Virtual Manipulatives Revisited

Occasionally, I am asked if I know of any virtual math manipulatives. “I do. Why?” I reply.

I have a tough time with this type of app. Wanna know what make excellent pattern blocks? These:

pattern blocks

I am not an “ever optomistic techno-cheerleader.” Asking questions such as “What are the benefits of replacing a tactile experience with a simulation of a tactile experience?” make it difficult not to be seen as a cynic


“A SMART Board has transformed the teaching and learning of mathematics in your classroom?”

or a grump.


“That’s silly.”

Geoboard has softened my position on virtual manipulatives. Last week, as part of an investigation (Pick’s theorem), we asked teachers to figure out the area of the shape below (from Marian Small).

geoboard 1

Teachers calculated the area in a variety of ways. Filling shapes with colour in Geoboard helps illustrate each strategy. Most groups divided this shape into a rectangles and two triangles, used the formulas for the area of a rectangle and a triangle, and calculated the sum.

geoboard 2

Some groups emphasized the relationship between rectangles and triangles.

geoboard 3

Other groups subtracted the area of three triangles from the area of a square.

geoboard 4

Many groups counted squares and visualized pieces being rearranged to create new squares.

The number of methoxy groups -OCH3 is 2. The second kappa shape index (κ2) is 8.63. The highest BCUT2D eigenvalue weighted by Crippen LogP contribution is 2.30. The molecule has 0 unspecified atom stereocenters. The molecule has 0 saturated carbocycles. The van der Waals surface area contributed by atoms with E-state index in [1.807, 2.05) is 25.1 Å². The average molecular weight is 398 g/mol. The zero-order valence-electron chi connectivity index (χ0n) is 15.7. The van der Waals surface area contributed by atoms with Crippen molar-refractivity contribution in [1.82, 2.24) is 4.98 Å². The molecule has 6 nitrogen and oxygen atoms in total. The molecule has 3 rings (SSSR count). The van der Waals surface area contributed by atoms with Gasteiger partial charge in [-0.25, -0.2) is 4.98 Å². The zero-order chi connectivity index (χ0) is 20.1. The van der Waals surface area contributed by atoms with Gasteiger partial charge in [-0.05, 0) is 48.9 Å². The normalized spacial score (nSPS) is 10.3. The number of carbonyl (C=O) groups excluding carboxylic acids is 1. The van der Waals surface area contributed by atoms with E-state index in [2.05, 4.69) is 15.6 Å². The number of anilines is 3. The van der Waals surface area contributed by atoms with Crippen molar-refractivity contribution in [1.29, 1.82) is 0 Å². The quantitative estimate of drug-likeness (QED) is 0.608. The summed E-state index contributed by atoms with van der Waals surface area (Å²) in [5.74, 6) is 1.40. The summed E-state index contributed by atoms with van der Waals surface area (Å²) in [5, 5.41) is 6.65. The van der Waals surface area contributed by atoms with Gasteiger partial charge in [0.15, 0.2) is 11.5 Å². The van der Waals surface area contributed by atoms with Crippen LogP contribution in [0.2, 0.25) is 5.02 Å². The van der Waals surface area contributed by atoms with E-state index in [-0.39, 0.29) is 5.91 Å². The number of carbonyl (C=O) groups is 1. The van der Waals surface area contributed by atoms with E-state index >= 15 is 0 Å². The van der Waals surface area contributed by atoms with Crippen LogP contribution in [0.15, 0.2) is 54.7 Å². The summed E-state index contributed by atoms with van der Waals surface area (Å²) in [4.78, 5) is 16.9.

geoboard 5

The use of geoboards (real ones) led to answers of “approximately eleven.” With the elastic bands having to wrap around the pegs, the relationships between partial squares were more difficult to see. Similarly, in the investigation of Pick’s theorem, it was sometimes difficult to tell whether a lattice point was a border point. It’s not an issue within the iPad app; the virtual elastic bands connect rather than wrap around the virtual pegs. Plus, working with virtual bands was easier than working with real bands. This encourages even more “what if?” thinking. I don’t think this is true of all virtual manipulatives.

More importantly, learners can share their solutions through an AppleTV. This can also be accomplished with real manipulatives and the iPad’s built-in camera. True, students can push, pull, or drag their real geoboards to the front of the class to show and share their solutions, but technology just makes this seamless.

While I may have warmed up to virtual manipulatives, don’t expect me to warm up to virtual flashcards any time soon. Some teaching practices are harmful to students. Retina display doesn’t change that.


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